In order to better understand how different sources of sediment affect water quality, a dedicated erosion and sediment research catchment in the headwaters of the Tiraumea (a tributary of the Manawatu River), known as the Haunui research catchment, has been established under the MBIE-funded programme ‘Smarter Targeting of Erosion Control’ (STEC). The Haunui research catchment covers c. 18 km2 and contains a range of erosion processes and sediment sources in close proximity to the outlet monitoring site. This allows multiple complementary techniques and technologies to be brought together to understand how changes in sediment contributions from different erosion sources across varying flow conditions (i.e. low summer flows versus storm flows) affect instream suspended sediment concentrations (SSC), load, and related water quality attributes.
Sediment fingerprinting is being used to distinguish sediment sources based on geochemical properties (the ‘fingerprint’) that allow stream sediment to be linked to its erosion source and the determination of proportional contributions from these sources over varying flow conditions. So far, we have collected 70 samples from potential sediment sources, analysed them to obtain their geochemical fingerprints (Fig. 1), and are in the process of deploying auto-samplers to collect suspended sediment during storm flow conditions.
To understand the temporal link between erosion processes and downstream changes in suspended sediment concentrations (SSC) and loads more clearly, we have established a network of continuously operating sensors to record meteorological, stream flow, and turbidity data. The in-stream sensors are installed and telemetering turbidity and flow data that are currently being site calibrated to establish stage-discharge and turbidity-SSC relationships for a range of flow conditions (Fig. 2).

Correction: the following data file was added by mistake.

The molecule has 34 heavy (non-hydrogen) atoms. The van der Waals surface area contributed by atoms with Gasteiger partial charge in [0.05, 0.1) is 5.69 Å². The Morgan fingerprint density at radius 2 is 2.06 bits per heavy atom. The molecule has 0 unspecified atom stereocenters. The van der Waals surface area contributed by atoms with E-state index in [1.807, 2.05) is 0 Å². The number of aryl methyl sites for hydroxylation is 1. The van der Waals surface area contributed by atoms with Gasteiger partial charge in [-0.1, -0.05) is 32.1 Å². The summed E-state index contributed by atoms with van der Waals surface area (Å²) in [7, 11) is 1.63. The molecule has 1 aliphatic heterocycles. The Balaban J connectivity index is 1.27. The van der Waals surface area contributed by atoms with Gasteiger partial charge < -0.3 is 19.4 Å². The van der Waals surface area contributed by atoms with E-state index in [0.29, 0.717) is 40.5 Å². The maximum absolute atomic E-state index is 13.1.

Continuous GNSS (Global Navigation Satellite System) receivers have been installed on earthflows to obtain sub-daily movement rates to better recognise when the earthflows are active and contributing sediment to the stream network. We have also installed a network of monitoring pegs on the earthflows for repeat surveying to measure spatial patterns in earthflow movement rates. We have completed our first 12 months of peg surveys and recorded movement rates ranging from 0 to 8.5 m over this period (Fig. 3). These surveys are supplemented by structure-from-motion photogrammetry surveys to reconstruct the morphology of the earthflows and calculate erosion/deposition volumes with repeat surveys to understand how much material is eroded from each earthflow.
To enable near-real-time monitoring of the catchment, the sensors have a 3G mobile network connection and send data to databases at intervals ranging from 10 minutes to 1 hour. Flow and meteorological data are viewable via a dashboard (Fig. 4) accessed through a web browser. This enables us to see what is happening in the catchment to manage our sampling regime, and to help with sensor maintenance.
Monitoring will continue for a further 2-3 years under the STEC programme. The data will be used to improve our understanding of erosion processes, their links to freshwater quality attributes, as well as provide necessary data for modelling – another key part of the STEC programme.